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story.lead_photo.caption Customers mingle inside Kin Ship Goods, a small enterprise offering apparel and home goods in Charleston, W.Va.

NEW YORK -- As Small Business Week approaches, the nation's smallest companies in the aggregate are by many accounts doing fairly well. They're not, however, thriving en masse in direct response to policies of President Donald Trump's administration and Republicans.

Small-business hiring is erratic, according to numbers released by payroll provider ADP. Small businesses typically struggle to add jobs when the unemployment rate is very low, as it is now, at 3.8%. They often can't pay as much as larger companies or offer the comparatively robust benefits that big companies do, thereby leaving them at a disadvantage when workers are scarce.

Meanwhile, surveys by Bank of America, Wells Fargo, Capital One, the U.S. Chamber of Commerce and MetLife show small-business owners have been losing some of their optimism as doubts linger about the strength of the current economic expansion. The new tax law has had a mixed effect on small businesses and the trade war that began with Trump administration tariffs is hurting small manufacturers and retailers.

"Business is good, OK, but no different from how it's been throughout the bulk of this expansion," says Mark Zandi, chief economist with Moody's Analytics. "It's hard to argue that the president's policies have led to some kind of renaissance for small businesses that's going to mean great things forever."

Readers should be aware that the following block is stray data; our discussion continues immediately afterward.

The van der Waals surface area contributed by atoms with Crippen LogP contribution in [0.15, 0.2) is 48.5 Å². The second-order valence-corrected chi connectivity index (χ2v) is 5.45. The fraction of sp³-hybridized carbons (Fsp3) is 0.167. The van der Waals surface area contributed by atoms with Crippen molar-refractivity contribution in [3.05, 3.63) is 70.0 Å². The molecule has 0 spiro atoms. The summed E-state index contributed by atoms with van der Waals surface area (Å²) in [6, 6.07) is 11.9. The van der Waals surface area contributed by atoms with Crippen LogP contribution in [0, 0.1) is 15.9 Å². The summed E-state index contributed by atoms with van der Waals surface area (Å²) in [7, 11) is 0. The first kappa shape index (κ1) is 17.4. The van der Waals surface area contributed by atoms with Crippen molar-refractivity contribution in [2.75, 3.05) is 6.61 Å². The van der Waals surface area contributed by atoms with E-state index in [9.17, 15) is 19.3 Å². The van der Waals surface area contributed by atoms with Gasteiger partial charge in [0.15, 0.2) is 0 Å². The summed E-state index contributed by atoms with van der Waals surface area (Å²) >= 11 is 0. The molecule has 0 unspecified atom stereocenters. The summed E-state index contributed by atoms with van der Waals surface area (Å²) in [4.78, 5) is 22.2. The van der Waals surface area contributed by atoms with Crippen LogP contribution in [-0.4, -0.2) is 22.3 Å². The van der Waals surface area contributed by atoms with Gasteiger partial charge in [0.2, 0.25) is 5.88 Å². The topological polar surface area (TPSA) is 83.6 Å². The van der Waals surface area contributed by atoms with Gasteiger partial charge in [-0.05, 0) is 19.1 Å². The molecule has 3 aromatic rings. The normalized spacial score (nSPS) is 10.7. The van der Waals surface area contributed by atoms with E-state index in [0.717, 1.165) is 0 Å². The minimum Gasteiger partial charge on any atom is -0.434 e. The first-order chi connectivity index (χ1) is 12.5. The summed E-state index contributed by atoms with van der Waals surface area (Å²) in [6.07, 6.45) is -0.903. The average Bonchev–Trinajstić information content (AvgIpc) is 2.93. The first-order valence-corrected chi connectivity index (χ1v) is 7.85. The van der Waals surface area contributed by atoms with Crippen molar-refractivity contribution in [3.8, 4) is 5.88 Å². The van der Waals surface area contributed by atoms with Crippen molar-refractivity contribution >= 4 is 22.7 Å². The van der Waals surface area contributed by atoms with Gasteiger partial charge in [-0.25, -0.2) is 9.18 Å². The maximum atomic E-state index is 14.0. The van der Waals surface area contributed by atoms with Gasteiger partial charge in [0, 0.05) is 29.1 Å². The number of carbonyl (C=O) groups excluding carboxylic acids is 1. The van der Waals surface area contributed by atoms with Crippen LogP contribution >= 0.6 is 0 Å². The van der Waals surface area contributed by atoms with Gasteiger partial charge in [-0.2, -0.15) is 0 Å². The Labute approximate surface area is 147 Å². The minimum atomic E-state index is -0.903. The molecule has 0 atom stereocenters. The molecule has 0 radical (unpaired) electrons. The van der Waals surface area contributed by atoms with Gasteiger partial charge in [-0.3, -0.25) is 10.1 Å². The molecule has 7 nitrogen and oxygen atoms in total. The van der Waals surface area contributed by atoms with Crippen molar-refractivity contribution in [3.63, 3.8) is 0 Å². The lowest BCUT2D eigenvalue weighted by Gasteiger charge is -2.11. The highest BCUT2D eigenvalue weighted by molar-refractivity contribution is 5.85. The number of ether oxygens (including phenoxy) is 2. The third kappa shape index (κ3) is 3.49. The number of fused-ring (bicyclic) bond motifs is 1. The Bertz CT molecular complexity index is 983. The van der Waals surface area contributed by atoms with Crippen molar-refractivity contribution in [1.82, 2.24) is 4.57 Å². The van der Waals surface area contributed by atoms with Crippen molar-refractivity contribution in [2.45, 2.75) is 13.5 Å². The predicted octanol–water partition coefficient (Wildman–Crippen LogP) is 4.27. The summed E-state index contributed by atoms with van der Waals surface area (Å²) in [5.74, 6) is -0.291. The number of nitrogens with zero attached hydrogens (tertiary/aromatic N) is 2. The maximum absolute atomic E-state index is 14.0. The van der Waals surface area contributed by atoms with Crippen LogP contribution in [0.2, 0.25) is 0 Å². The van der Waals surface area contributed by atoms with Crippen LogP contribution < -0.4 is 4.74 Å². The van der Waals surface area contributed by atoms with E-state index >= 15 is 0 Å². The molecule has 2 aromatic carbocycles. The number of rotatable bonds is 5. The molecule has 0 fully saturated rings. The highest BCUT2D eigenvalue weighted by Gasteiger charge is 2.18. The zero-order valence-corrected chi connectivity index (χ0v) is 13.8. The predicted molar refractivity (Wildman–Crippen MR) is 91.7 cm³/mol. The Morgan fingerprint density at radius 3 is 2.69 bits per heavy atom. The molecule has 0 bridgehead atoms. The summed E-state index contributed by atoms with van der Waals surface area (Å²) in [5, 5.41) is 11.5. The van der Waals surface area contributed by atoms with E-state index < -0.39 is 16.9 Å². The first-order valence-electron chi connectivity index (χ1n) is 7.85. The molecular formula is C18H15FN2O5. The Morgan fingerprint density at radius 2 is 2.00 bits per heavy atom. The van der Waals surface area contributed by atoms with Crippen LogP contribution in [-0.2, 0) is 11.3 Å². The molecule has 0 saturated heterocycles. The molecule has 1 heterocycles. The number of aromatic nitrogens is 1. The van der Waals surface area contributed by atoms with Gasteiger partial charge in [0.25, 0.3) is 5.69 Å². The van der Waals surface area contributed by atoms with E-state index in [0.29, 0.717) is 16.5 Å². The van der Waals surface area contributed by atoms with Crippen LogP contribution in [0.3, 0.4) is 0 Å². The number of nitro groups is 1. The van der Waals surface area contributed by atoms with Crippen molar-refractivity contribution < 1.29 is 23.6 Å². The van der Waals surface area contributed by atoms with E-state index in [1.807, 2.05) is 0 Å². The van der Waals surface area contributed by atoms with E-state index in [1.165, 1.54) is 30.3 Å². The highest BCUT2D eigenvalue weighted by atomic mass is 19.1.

The administration believes otherwise.

Former Small Business Administrator Linda McMahon, in an opinion piece published last week on, credited the administration's policies for helping the economy and in turn, small companies. She noted that she met with small-business owners throughout her tenure at the agency.

"I don't need a spreadsheet to tell me the president's America First program of tax, trade, regulatory and energy reform is supercharging our economy," said McMahon, who resigned last month to work on Trump's re-election campaign. "I saw it and continue to see it with my own eyes -- and through the eyes of the hundreds of business leaders I have met."

In a letter released last month by the Small Business Administration, mid-Atlantic regional administrator Michelle Christian said, "we see small-business owners taking advantage of the tax cuts and deregulation efforts led by President Trump to invest in their companies and their employees by raising wages, providing bonuses, increasing benefits, and creating more jobs. The economy is strong, and small businesses are thriving."

Economists and industry group officials see administration and GOP policies as having a mixed effect on small businesses -- how a company is affected depends on the policy and the business's individual circumstances. But even if a company has benefited from one policy, it might be hurt by another.

"It's been one step forward and one step back," said David French, senior vice president of government relations at the industry group National Retail Federation. "A lot of the positive gains we've seen out of tax reform have been given back in lost sales and lost opportunities because of higher tariffs."

The administration's tariffs on hundreds of billions of dollars of Chinese and European products have sent costs higher for small businesses including manufacturers and retailers.